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EASTWARD HO! TuSimple begins expanding autonomous freight network toward the Texas Triangle


EASTWARD HO! TuSimple begins expanding autonomous freight network toward the Texas Triangle


TuSimple begins expanding autonomous

freight network toward the Texas Triangle

TuSimple is an autonomous freight network with a complex goal that’s anything but simple. As a global company with U.S. corporate offices in San Diego, TuSimple plans an autonomous network supporting driverless Class 8 freight haulers that will travel coast-to-coast across Interstate 10 in 36 hours at 10 percent less fuel consumption than standard, driver-operated big rigs.

In this scenario, which would take place in the not-too-distant future, trucks outfitted with TuSimple’s Autonomous Vehicle technology are moving goods from the massive ports in Southern California to terminals along Interstate 10 before reaching the port in Jacksonville, Fla. 

At that point, the truck would be unloaded, then reloaded and refueled for the return trip west. Company officials say the target on the timetable for this cost-to-coast, terminal-to-terminal goal is the end of 2022, or just two years from now.

Today, TuSimple trucks stop at terminals in Arizona, New Mexico and into Texas at El Paso. Now the company has concrete plans to advance toward Dallas-Fort Worth and continue eastward. But in order to achieve this goal, TuSimple is taking an approach comparable to the instructions for eating an elephant or a Thanksgiving meal: one bite at a time. First course is establishing a presence in the Dallas-Fort Worth area.

With a Texas regional goal of mapping its network to serve the “Texas Triangle,” home of the state’s four largest metropolitan areas — Dallas-Fort Worth, San Antonio, Austin and Houston – TuSimple and its freight customers will be exposed to  the majority of the state’s population of over 29 million people. Additionally, Interstate 10, Interstate 35 and Interstate 45 connect these cities.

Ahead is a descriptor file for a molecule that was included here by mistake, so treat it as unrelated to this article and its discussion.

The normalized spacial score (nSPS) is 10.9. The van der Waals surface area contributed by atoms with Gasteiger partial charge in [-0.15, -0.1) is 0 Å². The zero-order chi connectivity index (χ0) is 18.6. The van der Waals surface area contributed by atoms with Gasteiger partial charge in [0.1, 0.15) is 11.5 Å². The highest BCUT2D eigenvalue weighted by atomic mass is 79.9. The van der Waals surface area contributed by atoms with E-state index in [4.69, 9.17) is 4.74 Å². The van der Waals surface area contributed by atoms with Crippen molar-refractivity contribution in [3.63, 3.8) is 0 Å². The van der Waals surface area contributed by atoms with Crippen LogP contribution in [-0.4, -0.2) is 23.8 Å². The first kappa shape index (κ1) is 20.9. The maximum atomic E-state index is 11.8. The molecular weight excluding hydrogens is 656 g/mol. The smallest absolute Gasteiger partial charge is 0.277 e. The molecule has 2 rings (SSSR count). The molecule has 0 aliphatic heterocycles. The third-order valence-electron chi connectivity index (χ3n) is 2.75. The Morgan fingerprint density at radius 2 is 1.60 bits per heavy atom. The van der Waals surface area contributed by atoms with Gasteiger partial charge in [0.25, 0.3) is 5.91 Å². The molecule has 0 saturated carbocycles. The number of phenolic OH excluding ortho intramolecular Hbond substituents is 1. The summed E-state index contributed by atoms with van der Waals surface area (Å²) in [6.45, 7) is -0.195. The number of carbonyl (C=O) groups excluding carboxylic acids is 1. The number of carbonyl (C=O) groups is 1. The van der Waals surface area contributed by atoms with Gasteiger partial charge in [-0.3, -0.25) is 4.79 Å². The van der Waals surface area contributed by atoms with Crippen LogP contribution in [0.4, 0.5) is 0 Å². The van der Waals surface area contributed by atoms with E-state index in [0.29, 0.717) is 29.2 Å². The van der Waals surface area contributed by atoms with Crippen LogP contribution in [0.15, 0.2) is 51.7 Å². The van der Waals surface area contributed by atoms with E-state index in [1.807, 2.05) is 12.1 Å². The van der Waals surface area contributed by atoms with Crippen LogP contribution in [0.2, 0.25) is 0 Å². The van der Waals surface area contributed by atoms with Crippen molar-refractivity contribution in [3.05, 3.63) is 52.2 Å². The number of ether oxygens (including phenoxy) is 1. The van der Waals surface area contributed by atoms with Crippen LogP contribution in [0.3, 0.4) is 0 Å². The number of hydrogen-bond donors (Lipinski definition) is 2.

In fact, TuSimple just announced in October that it would break ground in November on an operations hub in the sprawling 27,000-acre AllianceTexas mixed-use development. AllianceTexas is already home to more than 500 companies and retail businesses, located along Interstate I-35W, just a stone’s throw from the Texas Motor Speedway.

TuSimple will be part of the development’s Mobility Innovation Zone, intended to “create a digital and physical commercial environment,” according to the City of Fort Worth’s website. It will join Bell, BNSF and Deloitte in the Mobility Innovation Zone.

TuSimple’s new facility in AllianceTexas will consist of autonomous truck operations, service and administration with technology bays and office space. The facility is scheduled to be up and running by March, 2021.

But do not expect to be scared shirtless from the sight of unmanned big rigs with empty cabs hauling arse and passing you on I-35W. The vehicles today, in their testing phase, travel with a professional, experienced driver at the wheel ready to take over operating the vehicle due to any unforeseen circumstances that may occur. Also on board is a TuSimple engineer in the passenger seat monitoring the AV technology.

TuSimple emphasizes that its technology is not an attempt to take away the jobs of drivers. It estimates that at an average age of 55 for the long-haul drivers in the United States, driverless technology will help with the driver shortage that has been an issue in the industry for years.

“We foresee a gradual and natural transition to autonomy, especially with shipping along highly repeatable routes over the highway,” said Jason Wallace, Marketing Director for TuSimple.

In addition to its announcement to build a logistics hub in AllianceTexas, this has been a busy year for TuSimple. The company announced in July that it would develop autonomous trucks with Navistar. In September, Volkswagen’s heavy truck division announced that it was investing in TuSimple. 

Jack Ferry has spent 25+ years in the auto industry with communications and media relations assignments at Chrysler, DaimlerChrysler and Mercedes-Benz Financial Services. During his time in the auto industry, he worked for Chrysler when it merged with Daimler, and years later, worked for DaimlerChrysler Financial Services when the companies split. He is a long-time member of the Texas Auto Writers Association and the Washington Automotive Press Association, and holds a master’s in journalism from Michigan State University.

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